Saturday, September 20, 2008

Mt. Rushmore, SD

Monday, Sept. 15th, we drove to the Black Hills of S.Dakota, and at Custer State Park we rendesvoused with Ray and Brenda. We camped there with our friends for five days and explored the area. One of our first orders of fun was to visit Mt. Rushmore. The above photo gives an idea of the setting and scale.

In this next picture you will notice a person rappelling down Washington's forehead. We were told that he was inspecting for cracks in the stone that would have to be filled to prevent freezing water from defacing (har, har, har..) the sculpture.

As we drove away, we rounded a corner and were presented with this profile of Washington. It is an amazing monument that makes you think about the contributions of each of these men. The sculptor felt they represented the beginning, the growth, and ideals of our country. He worked on the monument for 17 years and the work on it ended in October 1941.

Tuesday, September 16, 2008

Niagara Falls, NY to Rapid City, SD

The great westward trek has progressed. From Amherst, Massachusetts we had gone straight east across NY to Niagara Falls. We headed southwest from Niagara along Lake Erie passing briefly through Pennsylvania and then into Ohio. It started raining quite seriously the night we spent outside of Cleveland due to a cold front from the north. We passed through Indiana passing up the RV Hall of Fame, before heading into Illinois. There are some very unusual museums in the midwest. The rain continued to get worse as the moisture from Hurricane Ike began to run into the cold front. We spent the night just west of Chicago and in the morning the streets were full of water. The rain continued to get worse and flooding had started in Chicago. We just kept heading west and soon were in Wisconsin. The Mississippi River separates Wisconsin from Minnesota and is fairly large, but not the gargantuan river we saw at Chester, Illinois. In Minnesota the hardwood forestland finally began to open up into farmland. As we listened to the radio we realized we had gotten out of Illinois in the nick of time before serious winds and flooding due to Ike occurred. We passed through southern Minnesota into South Dakota in a day and knew we were in the west again. The air was drier and the landscape more like Kansas and eastern Colorado and there were signs for cowboy attractions. After spending the night in Sioux Falls, our westward path brought us to the Missouri River at the point where Lewis and Clark had crossed it.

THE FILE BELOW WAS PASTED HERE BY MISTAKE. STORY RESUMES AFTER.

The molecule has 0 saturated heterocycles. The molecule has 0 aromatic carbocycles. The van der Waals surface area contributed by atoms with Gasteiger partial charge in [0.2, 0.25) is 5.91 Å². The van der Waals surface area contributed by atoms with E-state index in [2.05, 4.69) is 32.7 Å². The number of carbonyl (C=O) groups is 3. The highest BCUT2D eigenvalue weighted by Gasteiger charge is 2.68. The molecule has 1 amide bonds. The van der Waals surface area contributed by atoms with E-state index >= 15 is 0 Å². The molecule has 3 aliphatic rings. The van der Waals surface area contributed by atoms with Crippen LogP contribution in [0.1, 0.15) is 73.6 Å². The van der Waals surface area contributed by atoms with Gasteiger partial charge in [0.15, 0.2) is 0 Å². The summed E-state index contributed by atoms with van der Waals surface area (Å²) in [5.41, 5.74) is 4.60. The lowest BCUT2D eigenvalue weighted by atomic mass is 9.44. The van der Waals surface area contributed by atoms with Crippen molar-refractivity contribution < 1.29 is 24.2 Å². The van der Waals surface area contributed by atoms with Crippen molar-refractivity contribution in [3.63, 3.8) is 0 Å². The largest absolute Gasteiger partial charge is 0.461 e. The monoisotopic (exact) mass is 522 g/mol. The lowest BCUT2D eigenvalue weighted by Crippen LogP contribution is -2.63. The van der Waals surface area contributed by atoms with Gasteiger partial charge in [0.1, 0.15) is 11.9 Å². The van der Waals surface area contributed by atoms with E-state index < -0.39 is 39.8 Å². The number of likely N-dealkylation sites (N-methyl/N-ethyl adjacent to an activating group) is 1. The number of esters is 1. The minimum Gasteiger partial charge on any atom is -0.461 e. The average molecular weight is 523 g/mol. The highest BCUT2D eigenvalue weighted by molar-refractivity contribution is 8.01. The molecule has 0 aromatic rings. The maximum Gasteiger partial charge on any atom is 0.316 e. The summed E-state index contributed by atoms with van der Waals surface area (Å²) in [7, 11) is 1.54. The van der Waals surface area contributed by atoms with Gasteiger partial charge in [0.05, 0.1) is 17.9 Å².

This was a coincidence in the trip since we had crossed the Mississippi on the bikes at Chester, Illinois another spot where Lewis and Clark had passed on their journey of exploration. Our next destination was the Badlands in western South Dakota.

The Badlands have been the richest source of mammalian fossils from around 25 million years ago. After the inland seas dried up and became grasslands, many species of mammals including ancestors of the horse, rhinoceros, bison, wolf, pig, and mountain lion lived on these plains. The animals were killed or covered by layers of ash and sediment from various volcanic events and uncovered during the erosion of the Badlands in the last million years.

It is a very unique landscape that is surrounded by plains. At one of the overlooks, we looked back and saw our bikes from this angle.

It made us feel nostalgic for the slower pace we had on the trip east. During the last 5 days we had passed through 6 states without getting a good feel for the people, places or landscapes in those states. Travel by bicycle is so intimate and rewarding that we know it will be a part of our future for many years to come.

Saturday, September 13, 2008

Niagara Falls